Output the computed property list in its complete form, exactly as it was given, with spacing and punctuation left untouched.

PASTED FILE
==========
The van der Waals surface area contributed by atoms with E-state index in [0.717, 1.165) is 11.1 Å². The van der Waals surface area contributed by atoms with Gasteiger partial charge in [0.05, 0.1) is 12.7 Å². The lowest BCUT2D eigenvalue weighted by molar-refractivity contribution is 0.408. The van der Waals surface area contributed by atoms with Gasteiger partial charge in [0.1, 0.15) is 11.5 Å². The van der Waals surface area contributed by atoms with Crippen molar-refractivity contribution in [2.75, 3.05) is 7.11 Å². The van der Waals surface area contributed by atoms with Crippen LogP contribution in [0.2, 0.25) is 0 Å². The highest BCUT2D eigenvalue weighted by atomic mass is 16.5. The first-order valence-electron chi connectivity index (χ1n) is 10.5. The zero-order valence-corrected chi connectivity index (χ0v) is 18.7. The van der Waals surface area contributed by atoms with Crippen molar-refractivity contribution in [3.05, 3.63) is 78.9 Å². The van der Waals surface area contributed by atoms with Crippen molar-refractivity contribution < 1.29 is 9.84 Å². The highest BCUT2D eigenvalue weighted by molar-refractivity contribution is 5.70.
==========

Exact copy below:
The van der Waals surface area contributed by atoms with E-state index in [0.717, 1.165) is 11.1 Å². The van der Waals surface area contributed by atoms with Gasteiger partial charge in [0.05, 0.1) is 12.7 Å². The lowest BCUT2D eigenvalue weighted by molar-refractivity contribution is 0.408. The van der Waals surface area contributed by atoms with Gasteiger partial charge in [0.1, 0.15) is 11.5 Å². The van der Waals surface area contributed by atoms with Crippen molar-refractivity contribution in [2.75, 3.05) is 7.11 Å². The van der Waals surface area contributed by atoms with Crippen LogP contribution in [0.2, 0.25) is 0 Å². The highest BCUT2D eigenvalue weighted by atomic mass is 16.5. The first-order valence-electron chi connectivity index (χ1n) is 10.5. The zero-order valence-corrected chi connectivity index (χ0v) is 18.7. The van der Waals surface area contributed by atoms with Crippen molar-refractivity contribution in [3.05, 3.63) is 78.9 Å². The van der Waals surface area contributed by atoms with Crippen molar-refractivity contribution < 1.29 is 9.84 Å². The highest BCUT2D eigenvalue weighted by molar-refractivity contribution is 5.70.